LAS VEGAS (AP) -- Lee Roy Myers has everything you'd expect to find in the nation's porn capital in Southern California: sets of a classroom, hospital room, locker room and a bedroom, as well as a list of porn stars waiting to perform.
But his plywood universe is not in the San Fernando Valley. It's a few paces away from the glittery casinos of the Las Vegas Strip.
"Las Vegas is a fresh town, and it's where people need the business," said Myers, whose new studio is part of a boom in X-rated production in Sin City sparked by a Los Angeles law requiring male actors to wear condoms.
The rule and potential opportunities in Nevada were the talk of the Adult Entertainment Expo this week. The annual sex industry trade show culminates Saturday with an awards ceremony for adult films.
"It's not really an option to change the way we make our movies, and moving production isn't that hard," said porn purveyor Jules Jordan, who hid out behind nearly naked models at his booth.
The voter-approved Los Angeles regulation survived a constitutional challenge, but other lawsuits are ongoing, and the industry is still waiting for the first big prophylactic bust.
The number of permits requested to make porn films in Los Angeles County has declined by an estimated 95 percent since the law took effect, according to Film LA, a private nonprofit that issues the licenses. The number of applications fell from about 480 in 2012 to just 24 through the first nine months of 2013.
For Myers, who co-owns Mission Control studios and also directs web films, the condom police are just the start of his troubles with Los Angeles. The region had also gotten too expensive for him.
With DVD sales continuing to plummet, the bounce provided by the mommy-porn series "Fifty Shades of Grey" wearing off, and no solid business model in sight, producers in this notoriously low-budget industry are looking for new ways to cut costs.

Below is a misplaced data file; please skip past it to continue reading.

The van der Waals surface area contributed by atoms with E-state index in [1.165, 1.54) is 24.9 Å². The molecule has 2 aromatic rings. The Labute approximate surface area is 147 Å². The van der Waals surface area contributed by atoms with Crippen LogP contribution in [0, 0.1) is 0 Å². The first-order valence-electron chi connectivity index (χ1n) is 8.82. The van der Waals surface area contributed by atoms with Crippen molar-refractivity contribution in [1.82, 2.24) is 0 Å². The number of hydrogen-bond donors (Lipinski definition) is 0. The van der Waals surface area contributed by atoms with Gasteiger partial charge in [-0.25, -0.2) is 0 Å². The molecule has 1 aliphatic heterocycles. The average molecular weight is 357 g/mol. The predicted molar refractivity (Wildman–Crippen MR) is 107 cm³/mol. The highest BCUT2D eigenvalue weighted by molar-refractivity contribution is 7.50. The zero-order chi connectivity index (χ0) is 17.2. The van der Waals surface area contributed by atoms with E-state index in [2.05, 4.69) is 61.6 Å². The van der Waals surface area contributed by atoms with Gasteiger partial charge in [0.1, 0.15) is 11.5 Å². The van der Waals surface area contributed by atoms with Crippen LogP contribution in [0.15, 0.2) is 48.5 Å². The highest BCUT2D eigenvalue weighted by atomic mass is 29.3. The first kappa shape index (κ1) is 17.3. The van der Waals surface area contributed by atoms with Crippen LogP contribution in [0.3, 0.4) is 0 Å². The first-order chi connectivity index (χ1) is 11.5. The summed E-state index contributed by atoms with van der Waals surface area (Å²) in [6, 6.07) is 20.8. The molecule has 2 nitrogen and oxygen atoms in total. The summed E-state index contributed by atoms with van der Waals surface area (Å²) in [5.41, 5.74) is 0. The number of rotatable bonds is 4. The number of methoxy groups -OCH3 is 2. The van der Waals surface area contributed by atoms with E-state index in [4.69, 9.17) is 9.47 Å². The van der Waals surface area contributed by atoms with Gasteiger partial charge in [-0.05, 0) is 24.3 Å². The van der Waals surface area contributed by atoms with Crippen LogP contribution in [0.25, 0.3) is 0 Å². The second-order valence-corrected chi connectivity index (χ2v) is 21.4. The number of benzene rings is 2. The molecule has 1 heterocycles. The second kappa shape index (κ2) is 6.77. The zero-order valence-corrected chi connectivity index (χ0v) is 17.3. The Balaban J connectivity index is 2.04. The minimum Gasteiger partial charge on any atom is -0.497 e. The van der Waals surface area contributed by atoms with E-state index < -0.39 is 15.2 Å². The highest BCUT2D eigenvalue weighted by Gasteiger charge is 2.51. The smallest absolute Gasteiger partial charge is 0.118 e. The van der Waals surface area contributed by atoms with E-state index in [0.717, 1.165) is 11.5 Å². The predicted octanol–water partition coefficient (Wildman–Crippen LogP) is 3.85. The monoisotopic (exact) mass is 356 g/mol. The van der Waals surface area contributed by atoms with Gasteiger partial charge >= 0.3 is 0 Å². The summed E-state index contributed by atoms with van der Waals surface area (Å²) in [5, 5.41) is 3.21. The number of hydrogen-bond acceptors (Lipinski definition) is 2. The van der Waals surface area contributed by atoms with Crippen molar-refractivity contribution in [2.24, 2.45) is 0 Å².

While Los Angeles requires health checks and charges hundreds of dollars for location permits, Clark County, where Las Vegas is located, does not require health permits and gives out location licenses for a nominal fee.
The warehouses are cheaper, and it's also more affordable to rent out mansions and put actors up in hotels. The hardest part, Myers said, is making sure the stars leave at the end of the shoot.
Myers has also found that Las Vegas, a town already suffused with commercialized sex, is less squeamish about his line of work.
"They're used to it here because they already kind of have it," he said, sitting among rows of desks in his studio's classroom set. "Figuring out how to make these things more cheaply won't include shooting in Los Angeles."
Before he moved in, the building was just another empty warehouse on blighted Industrial Road behind the town's tourist corridor. Local officials appear content with the arrangement and have no plans to pass additional rules.
"It's a legalized industry and properly regulated, so I don't see it as a problem," said Clark County Commissioner Chris Giunchigliani. "I think the city and the county will benefit from any expansion of the film industry. It's economic diversification."
Las Vegas is home to some major porn players, including Brazzers, Bait & Tackle, Corbin Fisher, VCX Ltd. and newcomer Bluebird Film.
Several producers with top porn purveyor Evil Angel are talking about moving to Las Vegas, according to owner John Stagliano, and enough porn actors have settled down in the area to supply all the extras a film could need, if not all the stars.
Derek Hay, owner of adult talent agency LA Direct Models, opened an office here last fall. He estimates that 20 percent of the industry will have moved to Las Vegas by the end of the year.
Some contrarians believe the boom will eventually lead Clark County to adopt the same regulations that are scaring the industry in Los Angeles. This September, the group that championed the 2012 condom law started a similar campaign in Florida.
For now, concerns about an eventual condom showdown in the desert are not stopping producers from making investments.
Myers has several producers coming through his studio this week. After that, he will turn his attention to repurposing the cave set featured in a high fantasy spoof "Game of Bones" for another pornographic parody, based on The Hobbit.
The star of both films, James Deen, a millennial porn icon who acted alongside Lindsay Lohan in "The Canyons," said moving the industry to Las Vegas is just a Band-Aid.
"The issue with running to Vegas is it doesn't actually fix anything," he said, taking refuge near a stairwell at the convention hall to avoid interruption by a constant stream of fans. "We should explain to the people who put that law in place why it's unnecessary, and appeal it the same way any community would appeal any asinine law."
Hannah Dreier can be reached at http://twitter.com/hannahdreier
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